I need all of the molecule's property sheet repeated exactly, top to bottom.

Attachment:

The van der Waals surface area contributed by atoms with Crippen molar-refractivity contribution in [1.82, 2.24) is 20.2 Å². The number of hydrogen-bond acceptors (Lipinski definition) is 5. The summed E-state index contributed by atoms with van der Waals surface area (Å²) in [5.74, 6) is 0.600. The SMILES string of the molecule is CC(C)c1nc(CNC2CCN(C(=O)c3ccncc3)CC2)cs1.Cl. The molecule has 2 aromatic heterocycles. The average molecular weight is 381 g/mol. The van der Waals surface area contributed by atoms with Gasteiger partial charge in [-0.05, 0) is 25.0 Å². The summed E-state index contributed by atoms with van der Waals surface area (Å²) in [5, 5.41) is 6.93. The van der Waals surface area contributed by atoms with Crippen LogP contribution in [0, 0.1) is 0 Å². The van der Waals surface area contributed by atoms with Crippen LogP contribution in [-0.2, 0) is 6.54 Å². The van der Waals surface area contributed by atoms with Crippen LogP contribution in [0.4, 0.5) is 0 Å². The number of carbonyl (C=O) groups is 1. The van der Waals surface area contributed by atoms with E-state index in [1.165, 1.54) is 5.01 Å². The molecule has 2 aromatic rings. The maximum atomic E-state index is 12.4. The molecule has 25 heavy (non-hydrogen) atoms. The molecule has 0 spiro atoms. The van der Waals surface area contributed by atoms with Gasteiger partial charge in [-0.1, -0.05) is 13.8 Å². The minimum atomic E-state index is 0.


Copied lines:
The van der Waals surface area contributed by atoms with Crippen molar-refractivity contribution in [1.82, 2.24) is 20.2 Å². The number of hydrogen-bond acceptors (Lipinski definition) is 5. The summed E-state index contributed by atoms with van der Waals surface area (Å²) in [5.74, 6) is 0.600. The SMILES string of the molecule is CC(C)c1nc(CNC2CCN(C(=O)c3ccncc3)CC2)cs1.Cl. The molecule has 2 aromatic heterocycles. The average molecular weight is 381 g/mol. The van der Waals surface area contributed by atoms with Gasteiger partial charge in [-0.05, 0) is 25.0 Å². The summed E-state index contributed by atoms with van der Waals surface area (Å²) in [5, 5.41) is 6.93. The van der Waals surface area contributed by atoms with Crippen LogP contribution in [0, 0.1) is 0 Å². The van der Waals surface area contributed by atoms with Crippen LogP contribution in [-0.2, 0) is 6.54 Å². The van der Waals surface area contributed by atoms with Crippen LogP contribution in [0.4, 0.5) is 0 Å². The number of carbonyl (C=O) groups is 1. The van der Waals surface area contributed by atoms with E-state index in [1.165, 1.54) is 5.01 Å². The molecule has 2 aromatic rings. The maximum atomic E-state index is 12.4. The molecule has 25 heavy (non-hydrogen) atoms. The molecule has 0 spiro atoms. The van der Waals surface area contributed by atoms with Gasteiger partial charge in [-0.1, -0.05) is 13.8 Å². The minimum atomic E-state index is 0.